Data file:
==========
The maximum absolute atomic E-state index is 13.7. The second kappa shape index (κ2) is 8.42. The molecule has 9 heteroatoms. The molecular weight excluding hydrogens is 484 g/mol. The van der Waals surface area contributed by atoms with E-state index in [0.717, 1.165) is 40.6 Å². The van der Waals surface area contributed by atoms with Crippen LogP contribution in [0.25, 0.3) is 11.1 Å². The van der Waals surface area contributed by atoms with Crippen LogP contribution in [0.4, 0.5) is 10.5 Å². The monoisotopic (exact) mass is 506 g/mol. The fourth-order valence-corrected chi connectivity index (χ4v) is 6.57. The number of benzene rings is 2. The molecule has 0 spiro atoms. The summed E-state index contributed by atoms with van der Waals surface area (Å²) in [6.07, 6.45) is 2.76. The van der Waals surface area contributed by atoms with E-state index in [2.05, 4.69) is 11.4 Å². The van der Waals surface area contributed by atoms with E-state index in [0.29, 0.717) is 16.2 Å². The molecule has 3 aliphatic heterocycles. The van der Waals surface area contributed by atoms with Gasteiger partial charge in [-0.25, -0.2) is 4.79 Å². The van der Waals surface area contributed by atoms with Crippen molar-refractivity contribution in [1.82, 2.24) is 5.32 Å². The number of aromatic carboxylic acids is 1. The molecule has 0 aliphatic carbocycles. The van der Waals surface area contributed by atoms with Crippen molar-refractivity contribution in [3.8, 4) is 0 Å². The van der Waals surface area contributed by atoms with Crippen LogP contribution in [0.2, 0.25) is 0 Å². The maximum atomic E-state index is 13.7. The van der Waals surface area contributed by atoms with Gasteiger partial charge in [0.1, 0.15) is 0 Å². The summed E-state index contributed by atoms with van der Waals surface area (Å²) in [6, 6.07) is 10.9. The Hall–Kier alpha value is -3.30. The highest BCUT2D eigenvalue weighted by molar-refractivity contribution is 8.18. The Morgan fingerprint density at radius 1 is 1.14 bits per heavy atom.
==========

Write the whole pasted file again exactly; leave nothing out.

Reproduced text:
The maximum absolute atomic E-state index is 13.7. The second kappa shape index (κ2) is 8.42. The molecule has 9 heteroatoms. The molecular weight excluding hydrogens is 484 g/mol. The van der Waals surface area contributed by atoms with E-state index in [0.717, 1.165) is 40.6 Å². The van der Waals surface area contributed by atoms with Crippen LogP contribution in [0.25, 0.3) is 11.1 Å². The van der Waals surface area contributed by atoms with Crippen LogP contribution in [0.4, 0.5) is 10.5 Å². The monoisotopic (exact) mass is 506 g/mol. The fourth-order valence-corrected chi connectivity index (χ4v) is 6.57. The number of benzene rings is 2. The molecule has 0 spiro atoms. The summed E-state index contributed by atoms with van der Waals surface area (Å²) in [6.07, 6.45) is 2.76. The van der Waals surface area contributed by atoms with E-state index in [2.05, 4.69) is 11.4 Å². The van der Waals surface area contributed by atoms with E-state index in [0.29, 0.717) is 16.2 Å². The molecule has 3 aliphatic heterocycles. The van der Waals surface area contributed by atoms with Gasteiger partial charge in [-0.25, -0.2) is 4.79 Å². The van der Waals surface area contributed by atoms with Crippen molar-refractivity contribution in [1.82, 2.24) is 5.32 Å². The number of aromatic carboxylic acids is 1. The molecule has 0 aliphatic carbocycles. The van der Waals surface area contributed by atoms with Crippen molar-refractivity contribution in [3.8, 4) is 0 Å². The van der Waals surface area contributed by atoms with Crippen LogP contribution in [0.2, 0.25) is 0 Å². The maximum atomic E-state index is 13.7. The van der Waals surface area contributed by atoms with Gasteiger partial charge in [0.1, 0.15) is 0 Å². The summed E-state index contributed by atoms with van der Waals surface area (Å²) in [6, 6.07) is 10.9. The Hall–Kier alpha value is -3.30. The highest BCUT2D eigenvalue weighted by molar-refractivity contribution is 8.18. The Morgan fingerprint density at radius 1 is 1.14 bits per heavy atom.